120 of 143 people found the following review helpful
This review is from: The Lost Symbol (Robert Langdon) (Hardcover)
I can understand why this book has received varied reviews - anything from "it's an unputdownable classic" to "what a load of tosh."
I fall somewhere in the middle. I enjoyed it but towards the end it dragged and the unravelling of the lost symbol was hugely disappointing as all Dan Brown books seem to be. It's almost is if the author is pulling back from producing something ground shattering because 1/he runs out of ideas and 2/ is afraid to take the book out of its believable past. Brown wants us to believe in his symbolism, but he stretches the point.
Firstly let's take the positive points:
1/ It is a good read. The early chapters rattle past
2/ Much of what occurs is intriguing. On more than one occasion I stopped reading to look up information and claims on the internet
3/ There is plenty of action
Now to the negatives which sadly outweigh the positives.
1/ The characters have become wooden. I no longer care what happens to Robert Langdon and when it looked as if he had been drowned I was quietly pleased.
2/ Much of the action is contrived and ridiculous
3/ The "baddie" is a typical Brown character that we have seen so many times in his previous books
4/ Brown seems to have run out of ideas - just forcing into us numeorus codes
5/ He has an annoying ability to end every chapter as a cliffhanger with pompous phrases leading us to believe that a stunning revelation is about to be uncovered.
6/ The stunning revelations never come leading to a feeling of so what.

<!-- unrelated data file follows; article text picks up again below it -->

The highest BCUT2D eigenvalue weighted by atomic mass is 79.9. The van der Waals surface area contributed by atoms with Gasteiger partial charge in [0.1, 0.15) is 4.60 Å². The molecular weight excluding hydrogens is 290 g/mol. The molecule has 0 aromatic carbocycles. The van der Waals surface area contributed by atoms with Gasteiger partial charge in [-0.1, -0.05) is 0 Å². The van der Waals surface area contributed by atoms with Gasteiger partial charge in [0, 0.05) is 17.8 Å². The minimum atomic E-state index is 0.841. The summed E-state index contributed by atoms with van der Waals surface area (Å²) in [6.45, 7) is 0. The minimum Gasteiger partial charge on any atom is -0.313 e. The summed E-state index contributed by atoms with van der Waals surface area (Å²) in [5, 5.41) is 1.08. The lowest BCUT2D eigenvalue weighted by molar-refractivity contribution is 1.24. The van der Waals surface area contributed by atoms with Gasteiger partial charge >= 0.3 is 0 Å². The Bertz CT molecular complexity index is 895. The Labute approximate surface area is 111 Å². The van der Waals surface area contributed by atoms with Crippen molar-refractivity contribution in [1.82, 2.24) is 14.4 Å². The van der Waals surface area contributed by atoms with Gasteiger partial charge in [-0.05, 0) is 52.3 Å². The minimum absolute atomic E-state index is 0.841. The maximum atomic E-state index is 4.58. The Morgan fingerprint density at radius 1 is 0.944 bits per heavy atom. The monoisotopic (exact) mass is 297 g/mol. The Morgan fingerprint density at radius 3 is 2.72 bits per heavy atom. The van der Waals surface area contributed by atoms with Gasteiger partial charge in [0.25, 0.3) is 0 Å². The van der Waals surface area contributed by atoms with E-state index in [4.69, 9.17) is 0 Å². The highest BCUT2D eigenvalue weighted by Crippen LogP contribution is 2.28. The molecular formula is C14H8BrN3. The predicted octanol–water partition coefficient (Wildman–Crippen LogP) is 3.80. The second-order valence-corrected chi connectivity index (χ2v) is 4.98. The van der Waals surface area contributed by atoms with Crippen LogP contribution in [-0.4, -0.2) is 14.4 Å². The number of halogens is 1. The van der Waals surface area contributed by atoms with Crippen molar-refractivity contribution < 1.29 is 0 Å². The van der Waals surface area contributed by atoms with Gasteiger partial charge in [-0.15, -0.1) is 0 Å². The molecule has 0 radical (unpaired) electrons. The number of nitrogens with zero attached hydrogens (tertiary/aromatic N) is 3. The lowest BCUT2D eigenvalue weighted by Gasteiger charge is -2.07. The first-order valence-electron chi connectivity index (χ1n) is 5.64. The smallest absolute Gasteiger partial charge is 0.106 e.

7/ The action is, as with all of his books, very difficult to visualise.
8/ The plot twists and turns and the whole thing becomes very dull towards the end where one of the main characters acts as if nothing has happened despite the fact his son has been killed and he has had a hand chopped off (a fact he seemingly ignores as being pretty irrelevant).
Brown seems scared to geniuinely give is a catyclismic novel, preferring to lead us on, promising much but delivering relatively little. For the first half of this novel I was intrigued but it then got rather dull and predictible.
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Showing 1-7 of 7 posts in this discussion
Initial post: 6 Sep 2010 15:24:36 BDT
Mr. L Gardiner says:
Agree with your review 100% but could have done with a spoiler warning.
In reply to an earlier post on 4 Jan 2011 10:55:13 GMT
Pedro the Llama says:
Yep - I also agree with the review - but please do not give away the ending
Posted on 11 Jan 2011 13:05:22 GMT
beanie in der Schweiz says:
1/ The characters have become wooden. I no longer care what happens to Robert Langdon and when it looked as if he had been drowned I was quietly pleased
Not just me then! ; ) For a few minutes I actually thought perhaps even Brown had realised the character was losing his magic and had decided to bump him off in order to start afresh on new ideas in his next book. But alas. And then of course, there was the fact that he was careful never to state it was *water* rising in the coffin, which struck me as slightly odd even as I was reading it and then made perfect sense later. Not very subtle - rather like the fairly obvious Mal'akh = Zachary, having metaphorically "killed off" his old identity, which I'm afraid I saw through almost straightaway.
Posted on 13 Mar 2012 19:27:39 GMT
Mrs. S. K. Ellis says:
I agree with whats been said. I was looking forward to the book coming out but was greatly disappointed when I read it. My only resavation is you gave the ending away
Posted on 22 Mar 2012 00:14:28 GMT
Excellent review, clear and to the point. I will probably agree though haven't read the book yet. I already felt like this about DaVInci.
In reply to an earlier post on 10 Jun 2012 23:06:12 BDT
Last edited by the author on 10 Jun 2012 23:07:10 BDT
Very good review. Unfortunately, I read it too late^^
AND................it's only a spoiler warning if you know how the book actually ends.
Actually, if you do not care for "spoilers", do not try to read _reviews_ which, if of any _value_, have to debate points of the book.
Everybody else is by now get sick by the "don't tell" minority who asks to know everything, en detail, while avoiding how a book/movie/piece of theatre turns out and thereby dictate criticism. Thanks.
Posted on 31 Jan 2013 13:52:42 GMT
DP Laing says:
Very good, concise analysis; keep up the good work.
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